Perhaps it’s this idea that is shared among the religious members of Albany Park; a belief in people over structures or customs and actions over words—a belief that sets Albany Park apart as a neighborhood that is pioneering in social justice.

This article was written by Kia Lewis.
Shadae Gaitlin
Web Elements:…/AlbanyParkdemographics60625asof42011.pdf
Posted in RELIGION | Leave a comment

A Hidden Gem in the City

By Eva Larson

photo (14)

Park sign just off the sidewalk at North Park Village Nature center in Chicago on Wednesday, Dec 5, 2012.

Albany Park is filled to the brim with all sorts of culture, art, and entertainment that is appreciated by many of its residents. A somewhat forgotten opportunity for unconventional entertainment in our society is the Chicago Park District.

The North Park Village Nature Center is a branch of the Chicago Park District located in Albany Park. They offer several classes that bring people together through the love of nature. These range from exercise to classes about plants and animals. According to their website, the Nature Center is often described as “a hidden gem in the city.” The 46-acre preserve and education facility is nestled right into the hustling and bustling city amongst the sirens and car horns at 5801 N. Pulaski Rd. As you walk in, it feels like you are in another world.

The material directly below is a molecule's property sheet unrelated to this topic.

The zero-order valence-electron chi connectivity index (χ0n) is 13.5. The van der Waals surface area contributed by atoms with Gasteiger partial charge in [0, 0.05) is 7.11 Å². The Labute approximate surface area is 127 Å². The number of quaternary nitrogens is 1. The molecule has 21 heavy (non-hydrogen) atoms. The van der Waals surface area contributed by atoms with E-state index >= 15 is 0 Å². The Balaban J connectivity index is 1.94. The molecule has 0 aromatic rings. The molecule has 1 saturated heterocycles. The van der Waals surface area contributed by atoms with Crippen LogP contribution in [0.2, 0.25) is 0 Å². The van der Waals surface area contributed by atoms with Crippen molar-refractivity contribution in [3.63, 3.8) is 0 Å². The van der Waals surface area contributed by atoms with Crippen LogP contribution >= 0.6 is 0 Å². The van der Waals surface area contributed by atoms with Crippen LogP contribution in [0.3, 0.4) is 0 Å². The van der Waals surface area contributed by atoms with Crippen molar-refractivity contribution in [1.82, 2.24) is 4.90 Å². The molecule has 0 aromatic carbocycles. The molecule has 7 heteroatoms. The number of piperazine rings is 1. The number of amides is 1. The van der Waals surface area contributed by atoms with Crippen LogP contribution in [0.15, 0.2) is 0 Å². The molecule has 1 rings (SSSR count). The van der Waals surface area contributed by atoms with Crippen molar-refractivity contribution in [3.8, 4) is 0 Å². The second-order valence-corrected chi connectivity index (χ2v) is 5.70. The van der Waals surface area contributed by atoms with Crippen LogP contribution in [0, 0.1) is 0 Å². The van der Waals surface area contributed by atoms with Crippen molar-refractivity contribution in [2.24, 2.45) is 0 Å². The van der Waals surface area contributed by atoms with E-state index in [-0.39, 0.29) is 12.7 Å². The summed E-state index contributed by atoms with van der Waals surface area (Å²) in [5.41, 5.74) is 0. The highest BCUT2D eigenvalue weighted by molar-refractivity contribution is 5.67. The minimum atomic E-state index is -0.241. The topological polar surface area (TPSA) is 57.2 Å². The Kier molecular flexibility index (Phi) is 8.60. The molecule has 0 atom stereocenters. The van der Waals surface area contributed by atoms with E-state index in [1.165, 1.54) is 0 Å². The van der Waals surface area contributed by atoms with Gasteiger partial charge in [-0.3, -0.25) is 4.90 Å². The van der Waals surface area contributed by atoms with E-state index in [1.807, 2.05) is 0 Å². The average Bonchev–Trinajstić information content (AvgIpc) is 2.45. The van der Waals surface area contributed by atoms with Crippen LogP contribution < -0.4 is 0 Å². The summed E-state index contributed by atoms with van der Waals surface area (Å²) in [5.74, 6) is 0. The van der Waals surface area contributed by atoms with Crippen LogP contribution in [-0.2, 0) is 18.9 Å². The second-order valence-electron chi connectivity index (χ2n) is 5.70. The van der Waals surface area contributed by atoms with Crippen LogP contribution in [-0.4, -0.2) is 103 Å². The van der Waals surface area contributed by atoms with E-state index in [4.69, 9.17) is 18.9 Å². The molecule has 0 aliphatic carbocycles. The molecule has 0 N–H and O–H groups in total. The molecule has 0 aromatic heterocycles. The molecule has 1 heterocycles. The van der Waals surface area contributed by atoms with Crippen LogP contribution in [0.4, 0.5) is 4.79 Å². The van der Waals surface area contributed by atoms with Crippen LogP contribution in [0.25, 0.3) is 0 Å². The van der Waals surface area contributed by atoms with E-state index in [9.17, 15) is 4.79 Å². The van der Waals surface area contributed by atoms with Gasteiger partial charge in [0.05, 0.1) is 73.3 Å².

Intentionally set in its location as the first Nature Center in Chicago, they aim to “provide visitors the opportunity to interact and learn about wildlife and natural resources.” They have programs for children of all ages, families as well as adults. They even have a summer day camp called EcoExplorers that focuses on nature-based games.

Throughout the month of December, the park is offering a free class for younger children where they can learn about owls and how they live. Included in this class is an ‘Owl Prowl’. Geared towards adults, this class both teaches adults about owls and takes them on an evening prowl to see how these birds hunt through the winter.

When the park was purchased by the city in 1911, it was converted into a tuberculosis sanitarium. In 1974 the sanitarium was closed and a public park was opened. The park itself is very extensive. It has senior housing, government buildings, a gymnasium, and of course the nature center.

Next Saturday, December 15, there will be a Winter Solstice Festival from 6-9 pm. There will be live music, crafts, walks along luminary-lit trails, and visitors from Big Run Wolf Ranch. You won’t want to miss it!

The North Park Village Nature Center is open 7 days a week from 10 am – 4 pm (except on Thanksgiving, Christmas, and New Years’ holidays).

This article was written by Eva Larson


Posted in ARTS AND ENTERTAINMENT | 1 Comment


Tagging by the Latin Kings on McLean & Western, about 15 minutes from campus

Tagging by the Latin Kings on McLean & Western, about 15 minutes from campus

Almighty Latin Kings in the Albany Park Area

By: Kevin Vaseghi

Many neighborhoods around Chicago suffer from criminal activity, and Albany Park is no exception.

It is safe to assume that most people living in this city have heard about, or even had experience with gang activity. The Latin Kings were formed in the 1920s in New York City by Puerto Rican immigrants, but quickly spread across the nation. The main leader back then was known as “Papa Santos”.

According to they have 25,000+ members. Just a few miles from North Park, Division & Spaulding, is known as their “Motherland”. The Chicago Police Department has also spotted Latin King members even closer to North Park College.